- June 2014
Uplifting Music, Great Exercise!By: Deborah Liv Johnson
Dancing is one of the most satisfying forms of expression — a marriage of movement and music, both scripted and improvised. Young children introduced to music and rhythm are often compelled to move, simply because they are responding to how the music and beat make them feel. There is an exhilaration and freedom that comes with dancing, and one of the greatest examples of this freedom grew out of jazz and jazz-inspired music during the 1920s and 30s.
One of the most famous dances of the swing era was an energetic, African-American inspired dance called the Lindy Hop. Originating in Harlem, the Lindy was a fusion of dances like the breakaway, the Charleston, the Texas Tommy and the hop. But the dance moves were as varied as the neighborhoods in which the dancers lived, influencing Lindy enthusiasts to create new moves like side flips, aerials and over the back throws. The sky was the limit as far as Lindy dancers were concerned, and their gymnastic-like moves rocked clubs and dance houses across the country.
Swing dance jargon and the names of dances vary, depending on location. Some of the more common names are: East Coast Swing; Shag (the Carolinas); Whip or Push (Texas); DC Hand Dance (Washington, D.C.); and West Coast Swing, the official dance of California.
Swing Dancing Today
Swing dancing is alive and well throughout the United States and countries around the world.
If you’re new to the dance world, consider taking dance lessons. Many dance clubs provide weekly opportunities to dance for both members and guests with fees ranging from $5 to $10. Lessons, group and individual, are also available.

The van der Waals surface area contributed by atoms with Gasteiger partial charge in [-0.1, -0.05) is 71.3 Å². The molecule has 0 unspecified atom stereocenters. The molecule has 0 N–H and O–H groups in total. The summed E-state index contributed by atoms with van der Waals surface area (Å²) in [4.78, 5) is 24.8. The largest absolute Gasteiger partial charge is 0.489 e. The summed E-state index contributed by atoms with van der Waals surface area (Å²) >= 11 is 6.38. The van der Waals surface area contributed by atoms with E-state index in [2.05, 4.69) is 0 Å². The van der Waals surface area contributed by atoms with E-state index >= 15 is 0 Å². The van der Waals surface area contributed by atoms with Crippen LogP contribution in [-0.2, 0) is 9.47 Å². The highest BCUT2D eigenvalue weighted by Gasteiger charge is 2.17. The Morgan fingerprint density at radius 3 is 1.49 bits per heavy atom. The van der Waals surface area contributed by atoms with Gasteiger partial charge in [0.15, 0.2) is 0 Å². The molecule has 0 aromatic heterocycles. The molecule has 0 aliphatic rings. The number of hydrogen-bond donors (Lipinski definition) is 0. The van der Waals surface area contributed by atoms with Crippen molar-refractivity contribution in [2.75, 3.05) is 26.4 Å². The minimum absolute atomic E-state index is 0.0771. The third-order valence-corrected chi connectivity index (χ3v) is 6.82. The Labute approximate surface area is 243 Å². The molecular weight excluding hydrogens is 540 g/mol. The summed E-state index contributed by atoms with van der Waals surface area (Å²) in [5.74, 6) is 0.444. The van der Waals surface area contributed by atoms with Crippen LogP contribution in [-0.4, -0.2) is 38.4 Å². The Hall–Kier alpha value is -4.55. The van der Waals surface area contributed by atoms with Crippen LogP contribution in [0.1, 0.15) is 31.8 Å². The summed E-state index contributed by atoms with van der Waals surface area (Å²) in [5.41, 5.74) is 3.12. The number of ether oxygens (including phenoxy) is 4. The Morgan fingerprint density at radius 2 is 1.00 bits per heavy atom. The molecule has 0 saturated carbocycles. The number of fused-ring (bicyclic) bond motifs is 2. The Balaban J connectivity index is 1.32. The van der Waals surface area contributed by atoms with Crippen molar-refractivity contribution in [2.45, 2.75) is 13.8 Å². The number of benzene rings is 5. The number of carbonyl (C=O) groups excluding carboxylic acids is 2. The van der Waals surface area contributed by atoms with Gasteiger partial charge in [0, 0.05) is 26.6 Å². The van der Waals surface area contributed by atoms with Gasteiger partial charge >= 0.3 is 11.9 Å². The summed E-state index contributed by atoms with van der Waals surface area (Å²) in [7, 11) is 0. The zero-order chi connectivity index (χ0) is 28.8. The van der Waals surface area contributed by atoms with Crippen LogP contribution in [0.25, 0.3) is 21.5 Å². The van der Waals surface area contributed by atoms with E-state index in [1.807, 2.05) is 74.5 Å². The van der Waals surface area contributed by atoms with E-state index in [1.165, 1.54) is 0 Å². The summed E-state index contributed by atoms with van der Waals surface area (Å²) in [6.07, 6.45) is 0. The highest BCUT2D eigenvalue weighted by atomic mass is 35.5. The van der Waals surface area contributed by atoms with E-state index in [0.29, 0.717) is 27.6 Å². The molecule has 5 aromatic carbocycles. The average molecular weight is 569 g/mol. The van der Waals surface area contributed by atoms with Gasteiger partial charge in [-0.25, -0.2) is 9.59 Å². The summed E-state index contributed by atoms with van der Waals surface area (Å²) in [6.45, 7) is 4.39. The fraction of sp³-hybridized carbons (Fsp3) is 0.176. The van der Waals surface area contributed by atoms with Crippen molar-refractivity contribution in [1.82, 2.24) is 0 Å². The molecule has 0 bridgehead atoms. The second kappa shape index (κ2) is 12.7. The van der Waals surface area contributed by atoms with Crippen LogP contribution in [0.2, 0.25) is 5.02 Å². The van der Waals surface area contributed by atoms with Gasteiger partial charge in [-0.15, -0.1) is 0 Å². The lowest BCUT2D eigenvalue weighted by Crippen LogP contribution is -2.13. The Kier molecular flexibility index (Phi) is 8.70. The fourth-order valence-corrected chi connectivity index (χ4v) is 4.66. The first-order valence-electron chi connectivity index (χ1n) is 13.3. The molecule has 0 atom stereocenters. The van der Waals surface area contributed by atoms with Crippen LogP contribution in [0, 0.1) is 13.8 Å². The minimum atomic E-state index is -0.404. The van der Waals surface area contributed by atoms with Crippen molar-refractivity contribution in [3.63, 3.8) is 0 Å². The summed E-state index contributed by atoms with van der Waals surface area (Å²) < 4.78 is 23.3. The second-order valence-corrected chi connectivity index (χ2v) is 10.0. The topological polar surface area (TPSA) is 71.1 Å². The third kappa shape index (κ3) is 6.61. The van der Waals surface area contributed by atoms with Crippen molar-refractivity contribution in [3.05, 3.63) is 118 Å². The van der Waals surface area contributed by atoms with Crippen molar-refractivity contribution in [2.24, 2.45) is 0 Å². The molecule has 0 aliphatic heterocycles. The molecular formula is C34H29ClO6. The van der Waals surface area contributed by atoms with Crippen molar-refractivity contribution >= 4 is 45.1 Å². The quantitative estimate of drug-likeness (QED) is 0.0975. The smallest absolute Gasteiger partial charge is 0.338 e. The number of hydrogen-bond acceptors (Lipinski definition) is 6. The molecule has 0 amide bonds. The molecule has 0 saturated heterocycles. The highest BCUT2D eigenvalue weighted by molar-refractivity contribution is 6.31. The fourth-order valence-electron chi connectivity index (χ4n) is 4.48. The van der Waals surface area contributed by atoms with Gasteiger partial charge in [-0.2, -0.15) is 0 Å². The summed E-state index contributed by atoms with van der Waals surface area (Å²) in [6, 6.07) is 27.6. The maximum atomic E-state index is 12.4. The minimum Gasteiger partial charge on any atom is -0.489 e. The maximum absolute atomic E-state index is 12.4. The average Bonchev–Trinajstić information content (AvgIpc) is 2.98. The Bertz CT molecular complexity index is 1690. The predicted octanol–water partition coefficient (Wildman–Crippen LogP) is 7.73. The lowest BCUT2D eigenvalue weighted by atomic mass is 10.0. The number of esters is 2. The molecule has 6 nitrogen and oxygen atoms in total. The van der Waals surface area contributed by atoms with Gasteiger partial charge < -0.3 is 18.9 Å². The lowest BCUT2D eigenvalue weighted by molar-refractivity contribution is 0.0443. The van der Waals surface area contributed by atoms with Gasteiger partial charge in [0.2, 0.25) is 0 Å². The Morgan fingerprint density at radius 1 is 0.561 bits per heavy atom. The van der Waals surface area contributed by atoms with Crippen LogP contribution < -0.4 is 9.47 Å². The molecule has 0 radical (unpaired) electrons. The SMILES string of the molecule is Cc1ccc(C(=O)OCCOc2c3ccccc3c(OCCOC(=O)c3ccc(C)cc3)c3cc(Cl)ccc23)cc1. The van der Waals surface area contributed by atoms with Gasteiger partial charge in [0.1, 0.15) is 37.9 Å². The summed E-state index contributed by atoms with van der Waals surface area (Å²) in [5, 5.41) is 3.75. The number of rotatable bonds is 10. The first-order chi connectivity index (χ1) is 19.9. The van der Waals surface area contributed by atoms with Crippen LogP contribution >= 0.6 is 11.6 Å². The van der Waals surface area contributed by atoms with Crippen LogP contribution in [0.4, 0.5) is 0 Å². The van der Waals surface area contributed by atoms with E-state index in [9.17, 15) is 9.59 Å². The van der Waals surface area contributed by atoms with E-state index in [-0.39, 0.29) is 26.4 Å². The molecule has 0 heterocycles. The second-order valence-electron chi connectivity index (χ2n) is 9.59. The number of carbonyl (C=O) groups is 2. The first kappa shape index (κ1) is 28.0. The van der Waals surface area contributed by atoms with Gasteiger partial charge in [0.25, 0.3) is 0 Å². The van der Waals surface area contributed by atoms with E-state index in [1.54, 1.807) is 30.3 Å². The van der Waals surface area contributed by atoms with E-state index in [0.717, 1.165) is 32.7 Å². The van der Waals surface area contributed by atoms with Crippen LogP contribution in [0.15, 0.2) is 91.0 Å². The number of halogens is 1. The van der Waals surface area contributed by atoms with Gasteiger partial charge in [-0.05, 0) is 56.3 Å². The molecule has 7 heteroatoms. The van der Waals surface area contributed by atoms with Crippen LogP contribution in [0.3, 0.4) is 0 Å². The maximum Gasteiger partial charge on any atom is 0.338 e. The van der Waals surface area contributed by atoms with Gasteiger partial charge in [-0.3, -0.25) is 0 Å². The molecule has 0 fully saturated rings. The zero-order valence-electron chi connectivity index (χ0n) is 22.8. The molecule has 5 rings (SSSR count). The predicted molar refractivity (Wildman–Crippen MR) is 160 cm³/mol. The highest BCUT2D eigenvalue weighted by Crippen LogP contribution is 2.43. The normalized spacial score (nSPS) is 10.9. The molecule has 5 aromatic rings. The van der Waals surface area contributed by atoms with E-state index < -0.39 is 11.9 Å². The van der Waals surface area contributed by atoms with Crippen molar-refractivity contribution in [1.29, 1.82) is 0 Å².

If you’re a veteran dancer, invite your friends to join you for swing dance outings and plan weekly or bi-weekly dance nights.
Local Dance News
Local dance opportunities abound in the Coachella Valley, including the Desert Swing Dance Club and Palm Springs Dancers. Each group has a Web site with information about weekly and holiday-themed dances. KKCalifornia.com lists local dancing organizations and upcoming events. Some organizations offer complimentary group lessons prior to the evening’s dance time, and there are listings for private dance lessons as well.
Ann McGowan, president of the Desert Swing Dance Club which focuses on West Coast Swing, first started dancing as an outlet from her duties as a caregiver for her father who had Alzheimer’s. “Dancing is a great way to meet people and to stay connected,” says McGowan. “You really listen to the music and get involved with it. You have to pay attention to your dance partner and to the dance signals. West Coast Swing is challenging, both physically and intellectually, stimulating your mind and body.”
McGowan says dancing is great exercise and a healthy way to stay active. “It’s just been a Godsend to me,” she explains. “Not only have I met extraordinarily good friends but it has really helped my physicality. It’s great physical therapy for balance and aging issues.”
Dance at Home
For the times when you aren’t able to attend a dance club, practice your moves in the comfort of your home. If you tossed out your favorite swing music records, or if you never owned any in the first place, the Internet has a wealth of music from which to choose. Clear an adequate space in your living room or other area — wooden floors are best — and move, move, move! Stay hydrated, wear comfortable clothes and shoes, and stretch your muscles when you’re finished. Most of all, remember to enjoy yourself!